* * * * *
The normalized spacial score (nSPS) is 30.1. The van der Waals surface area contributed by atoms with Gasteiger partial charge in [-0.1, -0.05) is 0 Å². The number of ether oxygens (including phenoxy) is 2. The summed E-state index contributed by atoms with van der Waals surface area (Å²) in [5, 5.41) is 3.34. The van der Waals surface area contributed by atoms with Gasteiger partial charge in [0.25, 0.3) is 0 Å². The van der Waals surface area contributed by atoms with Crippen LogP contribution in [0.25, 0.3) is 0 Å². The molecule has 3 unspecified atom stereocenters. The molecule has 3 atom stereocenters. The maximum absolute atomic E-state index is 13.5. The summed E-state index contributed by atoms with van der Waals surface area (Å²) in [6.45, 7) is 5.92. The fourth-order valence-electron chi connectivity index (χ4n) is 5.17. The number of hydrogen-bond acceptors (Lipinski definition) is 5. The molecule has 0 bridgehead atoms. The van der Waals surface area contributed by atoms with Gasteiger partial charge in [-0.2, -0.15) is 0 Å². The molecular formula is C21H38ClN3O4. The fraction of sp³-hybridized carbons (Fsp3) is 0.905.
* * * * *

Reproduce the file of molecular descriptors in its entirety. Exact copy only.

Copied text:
The normalized spacial score (nSPS) is 30.1. The van der Waals surface area contributed by atoms with Gasteiger partial charge in [-0.1, -0.05) is 0 Å². The number of ether oxygens (including phenoxy) is 2. The summed E-state index contributed by atoms with van der Waals surface area (Å²) in [5, 5.41) is 3.34. The van der Waals surface area contributed by atoms with Gasteiger partial charge in [0.25, 0.3) is 0 Å². The van der Waals surface area contributed by atoms with Crippen LogP contribution in [0.25, 0.3) is 0 Å². The molecule has 3 unspecified atom stereocenters. The molecule has 3 atom stereocenters. The maximum absolute atomic E-state index is 13.5. The summed E-state index contributed by atoms with van der Waals surface area (Å²) in [6.45, 7) is 5.92. The fourth-order valence-electron chi connectivity index (χ4n) is 5.17. The number of hydrogen-bond acceptors (Lipinski definition) is 5. The molecule has 0 bridgehead atoms. The van der Waals surface area contributed by atoms with Gasteiger partial charge in [-0.2, -0.15) is 0 Å². The molecular formula is C21H38ClN3O4. The fraction of sp³-hybridized carbons (Fsp3) is 0.905.